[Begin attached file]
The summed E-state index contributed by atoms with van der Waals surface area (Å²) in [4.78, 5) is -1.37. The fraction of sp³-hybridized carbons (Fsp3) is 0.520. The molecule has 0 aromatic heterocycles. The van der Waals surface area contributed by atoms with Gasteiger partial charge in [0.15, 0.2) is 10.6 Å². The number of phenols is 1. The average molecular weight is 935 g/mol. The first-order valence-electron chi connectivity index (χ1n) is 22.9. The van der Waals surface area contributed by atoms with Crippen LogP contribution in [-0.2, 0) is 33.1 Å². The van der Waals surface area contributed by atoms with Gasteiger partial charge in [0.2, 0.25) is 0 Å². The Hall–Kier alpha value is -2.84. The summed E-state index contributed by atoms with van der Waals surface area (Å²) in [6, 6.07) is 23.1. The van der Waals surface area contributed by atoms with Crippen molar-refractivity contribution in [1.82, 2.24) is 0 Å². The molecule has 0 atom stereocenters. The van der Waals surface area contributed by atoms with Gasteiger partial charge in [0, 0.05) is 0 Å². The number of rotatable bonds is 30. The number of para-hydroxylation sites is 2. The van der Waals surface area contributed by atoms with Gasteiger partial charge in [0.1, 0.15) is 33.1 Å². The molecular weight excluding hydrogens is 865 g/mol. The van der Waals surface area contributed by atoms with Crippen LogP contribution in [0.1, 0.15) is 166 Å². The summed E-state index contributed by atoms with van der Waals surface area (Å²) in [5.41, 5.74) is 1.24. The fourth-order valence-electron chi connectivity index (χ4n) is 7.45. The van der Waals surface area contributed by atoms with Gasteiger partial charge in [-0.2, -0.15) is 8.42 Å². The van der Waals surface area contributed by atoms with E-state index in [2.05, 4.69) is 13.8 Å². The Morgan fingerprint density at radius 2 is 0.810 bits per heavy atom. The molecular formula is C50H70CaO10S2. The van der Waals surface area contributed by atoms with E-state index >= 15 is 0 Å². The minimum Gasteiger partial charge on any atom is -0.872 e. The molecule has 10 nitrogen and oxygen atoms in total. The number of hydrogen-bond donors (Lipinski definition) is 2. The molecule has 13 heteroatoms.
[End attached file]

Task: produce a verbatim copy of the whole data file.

The summed E-state index contributed by atoms with van der Waals surface area (Å²) in [4.78, 5) is -1.37. The fraction of sp³-hybridized carbons (Fsp3) is 0.520. The molecule has 0 aromatic heterocycles. The van der Waals surface area contributed by atoms with Gasteiger partial charge in [0.15, 0.2) is 10.6 Å². The number of phenols is 1. The average molecular weight is 935 g/mol. The first-order valence-electron chi connectivity index (χ1n) is 22.9. The van der Waals surface area contributed by atoms with Crippen LogP contribution in [-0.2, 0) is 33.1 Å². The van der Waals surface area contributed by atoms with Gasteiger partial charge in [0.2, 0.25) is 0 Å². The Hall–Kier alpha value is -2.84. The summed E-state index contributed by atoms with van der Waals surface area (Å²) in [6, 6.07) is 23.1. The van der Waals surface area contributed by atoms with Crippen molar-refractivity contribution in [1.82, 2.24) is 0 Å². The molecule has 0 atom stereocenters. The van der Waals surface area contributed by atoms with Gasteiger partial charge in [0, 0.05) is 0 Å². The number of rotatable bonds is 30. The number of para-hydroxylation sites is 2. The van der Waals surface area contributed by atoms with Gasteiger partial charge in [0.1, 0.15) is 33.1 Å². The molecular weight excluding hydrogens is 865 g/mol. The van der Waals surface area contributed by atoms with Crippen LogP contribution in [0.1, 0.15) is 166 Å². The summed E-state index contributed by atoms with van der Waals surface area (Å²) in [5.41, 5.74) is 1.24. The fourth-order valence-electron chi connectivity index (χ4n) is 7.45. The van der Waals surface area contributed by atoms with Gasteiger partial charge in [-0.2, -0.15) is 8.42 Å². The van der Waals surface area contributed by atoms with E-state index in [2.05, 4.69) is 13.8 Å². The Morgan fingerprint density at radius 2 is 0.810 bits per heavy atom. The molecular formula is C50H70CaO10S2. The van der Waals surface area contributed by atoms with E-state index >= 15 is 0 Å². The minimum Gasteiger partial charge on any atom is -0.872 e. The molecule has 10 nitrogen and oxygen atoms in total. The number of hydrogen-bond donors (Lipinski definition) is 2. The molecule has 13 heteroatoms.